Archive for the ‘State & local government’ Category
America’s recovery is neither robust nor dramatic. But it is real
Mar 17th 2012 | WASHINGTON, DC | from the print edition
The Fed will try to force the economy into orbit with more bond purchases
Oct 14th 2010 | Washington, dc
[Greg Ip] ROCKET science may be out of fashion on Wall Street, but it still has a following at the Federal Reserve. All year long officials there have looked for signs that the economy has reached “escape velocity”: growth that is strong enough to bring down unemployment once the propellants of government stimulus and inventory replenishment are spent.
Such signs remain maddeningly elusive.
The entire article is linked here.
America’s most profligate states do not owe as much, proportionately, as Greece. But their politics are just as problematic
Jun 17th 2010 | WASHINGTON, DC
Illinois owes Shore Community Services, a non-profit agency in suburban Chicago, some $1.6m for services to the mentally disabled. The agency has had to lay off a dozen staff. Jerry Gulley, the executive director, says his outfit’s line of credit could be exhausted soon. The bank will not accept the state’s IOUs as collateral. “That’s how sad it is,” shrugs Mr Gulley.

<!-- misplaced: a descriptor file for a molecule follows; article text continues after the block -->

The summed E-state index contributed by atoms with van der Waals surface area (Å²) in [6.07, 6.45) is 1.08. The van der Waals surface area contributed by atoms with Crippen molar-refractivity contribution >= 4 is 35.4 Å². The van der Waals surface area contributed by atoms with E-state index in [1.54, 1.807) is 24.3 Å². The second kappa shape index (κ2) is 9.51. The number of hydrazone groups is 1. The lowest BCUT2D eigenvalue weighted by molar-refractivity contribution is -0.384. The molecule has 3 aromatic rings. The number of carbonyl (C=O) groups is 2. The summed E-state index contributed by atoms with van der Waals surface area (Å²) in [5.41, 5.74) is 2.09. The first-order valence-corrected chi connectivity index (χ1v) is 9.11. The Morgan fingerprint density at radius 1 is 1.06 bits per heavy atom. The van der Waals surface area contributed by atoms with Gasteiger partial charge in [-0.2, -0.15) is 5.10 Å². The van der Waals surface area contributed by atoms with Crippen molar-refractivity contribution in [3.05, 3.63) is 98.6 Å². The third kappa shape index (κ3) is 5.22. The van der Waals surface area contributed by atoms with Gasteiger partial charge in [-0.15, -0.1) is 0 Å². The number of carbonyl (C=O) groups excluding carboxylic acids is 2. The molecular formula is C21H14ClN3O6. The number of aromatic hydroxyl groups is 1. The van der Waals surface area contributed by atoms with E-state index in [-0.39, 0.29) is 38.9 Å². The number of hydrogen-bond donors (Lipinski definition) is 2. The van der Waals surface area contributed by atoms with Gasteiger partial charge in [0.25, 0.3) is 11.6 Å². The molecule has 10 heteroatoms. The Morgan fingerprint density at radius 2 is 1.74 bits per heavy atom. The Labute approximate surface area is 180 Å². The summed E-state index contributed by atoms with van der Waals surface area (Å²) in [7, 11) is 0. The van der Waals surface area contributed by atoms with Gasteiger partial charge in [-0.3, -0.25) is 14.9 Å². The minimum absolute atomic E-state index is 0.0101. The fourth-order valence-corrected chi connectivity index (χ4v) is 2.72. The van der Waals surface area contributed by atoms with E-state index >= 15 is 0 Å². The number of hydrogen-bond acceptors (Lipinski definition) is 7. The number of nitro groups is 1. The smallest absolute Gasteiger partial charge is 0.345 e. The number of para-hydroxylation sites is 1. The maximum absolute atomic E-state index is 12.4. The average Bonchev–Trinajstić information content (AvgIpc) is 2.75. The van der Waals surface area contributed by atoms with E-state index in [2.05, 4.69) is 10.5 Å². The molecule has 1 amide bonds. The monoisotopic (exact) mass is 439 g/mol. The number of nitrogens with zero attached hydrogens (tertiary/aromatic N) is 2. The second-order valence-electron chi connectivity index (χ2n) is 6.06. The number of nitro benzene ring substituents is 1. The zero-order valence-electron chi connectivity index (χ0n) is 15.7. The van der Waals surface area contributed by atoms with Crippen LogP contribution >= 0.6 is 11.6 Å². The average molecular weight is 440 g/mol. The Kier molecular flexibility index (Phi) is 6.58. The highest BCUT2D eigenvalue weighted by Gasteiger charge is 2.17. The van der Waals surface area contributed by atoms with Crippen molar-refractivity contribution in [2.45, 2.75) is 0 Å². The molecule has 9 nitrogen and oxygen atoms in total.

Comparisons between incontinent American states and Greece are all the rage. Read the rest of this entry »
Dec 10th 2009 | WASHINGTON, DC
From The Economist print edition
A federal subsidy may change the market for good
[Greg Ip] THE federal government may have astronomical deficits but it can still borrow with ease at rock-bottom rates. Not so states, municipal governments and other government agencies, such as school districts and public-transport bodies, which have historically borrowed at lower rates than the Treasury. That is because interest on municipal bonds is generally tax-exempt. Investors accept a lower yield on a muni-bond than on a comparable Treasury bond on which they pay tax.
Thanks to the financial crisis, however, that position has changed: municipal yields are much closer to and, in some cases, above those on Treasuries (see chart). Some borrowers have scaled back or shelved planned borrowing. Read the rest of this entry »